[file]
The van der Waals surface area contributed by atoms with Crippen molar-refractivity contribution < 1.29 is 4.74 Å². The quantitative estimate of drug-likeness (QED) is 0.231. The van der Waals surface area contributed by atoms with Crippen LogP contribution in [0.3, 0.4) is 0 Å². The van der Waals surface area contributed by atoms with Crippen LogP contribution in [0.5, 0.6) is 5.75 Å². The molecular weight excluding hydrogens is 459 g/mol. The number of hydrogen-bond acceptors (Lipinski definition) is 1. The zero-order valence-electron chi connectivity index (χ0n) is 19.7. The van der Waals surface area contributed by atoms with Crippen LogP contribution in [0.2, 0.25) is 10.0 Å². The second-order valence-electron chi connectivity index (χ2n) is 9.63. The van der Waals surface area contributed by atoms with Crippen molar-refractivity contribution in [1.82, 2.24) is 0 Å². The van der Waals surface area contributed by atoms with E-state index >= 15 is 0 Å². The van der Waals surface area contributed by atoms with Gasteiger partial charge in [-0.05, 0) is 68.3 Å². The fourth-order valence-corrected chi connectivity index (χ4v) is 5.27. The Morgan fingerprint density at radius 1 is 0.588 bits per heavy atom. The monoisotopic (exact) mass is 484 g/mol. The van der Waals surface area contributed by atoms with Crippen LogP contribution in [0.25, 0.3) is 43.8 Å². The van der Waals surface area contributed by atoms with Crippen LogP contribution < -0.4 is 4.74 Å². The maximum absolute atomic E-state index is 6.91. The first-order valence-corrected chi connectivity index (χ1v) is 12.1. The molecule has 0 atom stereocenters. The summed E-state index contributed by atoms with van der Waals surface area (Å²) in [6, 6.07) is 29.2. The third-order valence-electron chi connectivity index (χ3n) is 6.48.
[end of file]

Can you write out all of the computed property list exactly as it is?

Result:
The van der Waals surface area contributed by atoms with Crippen molar-refractivity contribution < 1.29 is 4.74 Å². The quantitative estimate of drug-likeness (QED) is 0.231. The van der Waals surface area contributed by atoms with Crippen LogP contribution in [0.3, 0.4) is 0 Å². The van der Waals surface area contributed by atoms with Crippen LogP contribution in [0.5, 0.6) is 5.75 Å². The molecular weight excluding hydrogens is 459 g/mol. The number of hydrogen-bond acceptors (Lipinski definition) is 1. The zero-order valence-electron chi connectivity index (χ0n) is 19.7. The van der Waals surface area contributed by atoms with Crippen LogP contribution in [0.2, 0.25) is 10.0 Å². The second-order valence-electron chi connectivity index (χ2n) is 9.63. The van der Waals surface area contributed by atoms with Crippen molar-refractivity contribution in [1.82, 2.24) is 0 Å². The van der Waals surface area contributed by atoms with E-state index >= 15 is 0 Å². The van der Waals surface area contributed by atoms with Gasteiger partial charge in [-0.05, 0) is 68.3 Å². The fourth-order valence-corrected chi connectivity index (χ4v) is 5.27. The Morgan fingerprint density at radius 1 is 0.588 bits per heavy atom. The monoisotopic (exact) mass is 484 g/mol. The van der Waals surface area contributed by atoms with Crippen LogP contribution in [0.25, 0.3) is 43.8 Å². The van der Waals surface area contributed by atoms with Crippen LogP contribution < -0.4 is 4.74 Å². The maximum absolute atomic E-state index is 6.91. The first-order valence-corrected chi connectivity index (χ1v) is 12.1. The molecule has 0 atom stereocenters. The summed E-state index contributed by atoms with van der Waals surface area (Å²) in [6, 6.07) is 29.2. The third-order valence-electron chi connectivity index (χ3n) is 6.48.